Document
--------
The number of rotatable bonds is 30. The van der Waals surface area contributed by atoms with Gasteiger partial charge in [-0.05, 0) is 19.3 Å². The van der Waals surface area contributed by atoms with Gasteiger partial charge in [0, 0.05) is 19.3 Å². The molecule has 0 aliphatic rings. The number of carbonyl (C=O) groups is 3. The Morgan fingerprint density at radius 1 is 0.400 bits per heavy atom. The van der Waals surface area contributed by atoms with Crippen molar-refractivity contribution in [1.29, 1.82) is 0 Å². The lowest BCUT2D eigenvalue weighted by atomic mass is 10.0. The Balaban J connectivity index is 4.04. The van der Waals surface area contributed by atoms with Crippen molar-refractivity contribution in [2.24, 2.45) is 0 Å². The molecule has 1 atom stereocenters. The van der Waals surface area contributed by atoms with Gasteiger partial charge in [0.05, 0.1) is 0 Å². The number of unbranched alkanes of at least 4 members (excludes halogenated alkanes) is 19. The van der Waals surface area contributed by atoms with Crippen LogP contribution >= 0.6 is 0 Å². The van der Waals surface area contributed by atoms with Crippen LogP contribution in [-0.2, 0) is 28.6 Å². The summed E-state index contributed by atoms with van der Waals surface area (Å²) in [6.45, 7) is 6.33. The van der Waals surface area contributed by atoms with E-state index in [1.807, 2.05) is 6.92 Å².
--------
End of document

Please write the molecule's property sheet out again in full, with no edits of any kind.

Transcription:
The number of rotatable bonds is 30. The van der Waals surface area contributed by atoms with Gasteiger partial charge in [-0.05, 0) is 19.3 Å². The van der Waals surface area contributed by atoms with Gasteiger partial charge in [0, 0.05) is 19.3 Å². The molecule has 0 aliphatic rings. The number of carbonyl (C=O) groups is 3. The Morgan fingerprint density at radius 1 is 0.400 bits per heavy atom. The van der Waals surface area contributed by atoms with Crippen molar-refractivity contribution in [1.29, 1.82) is 0 Å². The lowest BCUT2D eigenvalue weighted by atomic mass is 10.0. The Balaban J connectivity index is 4.04. The van der Waals surface area contributed by atoms with Crippen molar-refractivity contribution in [2.24, 2.45) is 0 Å². The molecule has 1 atom stereocenters. The van der Waals surface area contributed by atoms with Gasteiger partial charge in [0.05, 0.1) is 0 Å². The number of unbranched alkanes of at least 4 members (excludes halogenated alkanes) is 19. The van der Waals surface area contributed by atoms with Crippen LogP contribution >= 0.6 is 0 Å². The van der Waals surface area contributed by atoms with Crippen LogP contribution in [-0.2, 0) is 28.6 Å². The summed E-state index contributed by atoms with van der Waals surface area (Å²) in [6.45, 7) is 6.33. The van der Waals surface area contributed by atoms with E-state index in [1.807, 2.05) is 6.92 Å².